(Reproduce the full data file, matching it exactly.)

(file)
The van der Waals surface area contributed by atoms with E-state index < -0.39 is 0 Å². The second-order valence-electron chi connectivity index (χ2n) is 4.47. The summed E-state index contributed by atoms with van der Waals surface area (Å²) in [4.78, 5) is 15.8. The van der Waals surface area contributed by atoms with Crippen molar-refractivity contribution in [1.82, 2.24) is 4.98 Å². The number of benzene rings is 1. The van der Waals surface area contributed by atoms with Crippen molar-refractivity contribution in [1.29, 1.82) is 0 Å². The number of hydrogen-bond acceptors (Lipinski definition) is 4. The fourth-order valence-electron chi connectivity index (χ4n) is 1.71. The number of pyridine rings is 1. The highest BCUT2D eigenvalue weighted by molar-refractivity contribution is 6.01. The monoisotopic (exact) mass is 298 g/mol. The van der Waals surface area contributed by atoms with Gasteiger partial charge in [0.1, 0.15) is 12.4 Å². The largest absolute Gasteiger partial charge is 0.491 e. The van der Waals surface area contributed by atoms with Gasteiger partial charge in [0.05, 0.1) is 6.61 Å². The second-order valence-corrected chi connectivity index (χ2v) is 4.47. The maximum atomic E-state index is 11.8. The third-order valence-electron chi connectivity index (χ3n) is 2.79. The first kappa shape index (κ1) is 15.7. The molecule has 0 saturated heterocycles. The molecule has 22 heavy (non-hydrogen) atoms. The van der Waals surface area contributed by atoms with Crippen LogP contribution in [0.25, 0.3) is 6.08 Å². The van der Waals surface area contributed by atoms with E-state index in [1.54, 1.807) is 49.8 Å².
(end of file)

The van der Waals surface area contributed by atoms with E-state index < -0.39 is 0 Å². The second-order valence-electron chi connectivity index (χ2n) is 4.47. The summed E-state index contributed by atoms with van der Waals surface area (Å²) in [4.78, 5) is 15.8. The van der Waals surface area contributed by atoms with Crippen molar-refractivity contribution in [1.82, 2.24) is 4.98 Å². The number of benzene rings is 1. The van der Waals surface area contributed by atoms with Crippen molar-refractivity contribution in [1.29, 1.82) is 0 Å². The number of hydrogen-bond acceptors (Lipinski definition) is 4. The fourth-order valence-electron chi connectivity index (χ4n) is 1.71. The number of pyridine rings is 1. The highest BCUT2D eigenvalue weighted by molar-refractivity contribution is 6.01. The monoisotopic (exact) mass is 298 g/mol. The van der Waals surface area contributed by atoms with Gasteiger partial charge in [0.1, 0.15) is 12.4 Å². The largest absolute Gasteiger partial charge is 0.491 e. The van der Waals surface area contributed by atoms with Gasteiger partial charge in [0.05, 0.1) is 6.61 Å². The second-order valence-corrected chi connectivity index (χ2v) is 4.47. The maximum atomic E-state index is 11.8. The third-order valence-electron chi connectivity index (χ3n) is 2.79. The first kappa shape index (κ1) is 15.7. The molecule has 0 saturated heterocycles. The molecule has 22 heavy (non-hydrogen) atoms. The van der Waals surface area contributed by atoms with Crippen LogP contribution in [0.25, 0.3) is 6.08 Å². The van der Waals surface area contributed by atoms with E-state index in [1.54, 1.807) is 49.8 Å².